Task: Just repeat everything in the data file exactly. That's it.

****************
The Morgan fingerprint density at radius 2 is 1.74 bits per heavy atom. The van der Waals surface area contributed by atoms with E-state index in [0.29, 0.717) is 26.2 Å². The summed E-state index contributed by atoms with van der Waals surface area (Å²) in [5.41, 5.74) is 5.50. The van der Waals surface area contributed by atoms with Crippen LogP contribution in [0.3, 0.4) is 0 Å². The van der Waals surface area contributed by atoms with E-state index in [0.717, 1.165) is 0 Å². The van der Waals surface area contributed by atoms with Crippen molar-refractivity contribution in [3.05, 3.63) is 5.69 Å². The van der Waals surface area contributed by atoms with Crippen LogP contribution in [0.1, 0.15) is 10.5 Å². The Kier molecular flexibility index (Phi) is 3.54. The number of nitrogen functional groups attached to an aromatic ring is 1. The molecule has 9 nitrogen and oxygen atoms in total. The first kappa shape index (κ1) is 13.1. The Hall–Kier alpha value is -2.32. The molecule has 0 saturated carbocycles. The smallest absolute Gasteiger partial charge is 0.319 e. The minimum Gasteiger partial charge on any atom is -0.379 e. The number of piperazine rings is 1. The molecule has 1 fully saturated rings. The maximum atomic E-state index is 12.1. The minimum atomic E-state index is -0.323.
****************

The Morgan fingerprint density at radius 2 is 1.74 bits per heavy atom. The van der Waals surface area contributed by atoms with E-state index in [0.29, 0.717) is 26.2 Å². The summed E-state index contributed by atoms with van der Waals surface area (Å²) in [5.41, 5.74) is 5.50. The van der Waals surface area contributed by atoms with Crippen LogP contribution in [0.3, 0.4) is 0 Å². The van der Waals surface area contributed by atoms with E-state index in [0.717, 1.165) is 0 Å². The van der Waals surface area contributed by atoms with Crippen molar-refractivity contribution in [3.05, 3.63) is 5.69 Å². The van der Waals surface area contributed by atoms with Crippen LogP contribution in [0.1, 0.15) is 10.5 Å². The Kier molecular flexibility index (Phi) is 3.54. The number of nitrogen functional groups attached to an aromatic ring is 1. The molecule has 9 nitrogen and oxygen atoms in total. The first kappa shape index (κ1) is 13.1. The Hall–Kier alpha value is -2.32. The molecule has 0 saturated carbocycles. The smallest absolute Gasteiger partial charge is 0.319 e. The minimum Gasteiger partial charge on any atom is -0.379 e. The number of piperazine rings is 1. The molecule has 1 fully saturated rings. The maximum atomic E-state index is 12.1. The minimum atomic E-state index is -0.323.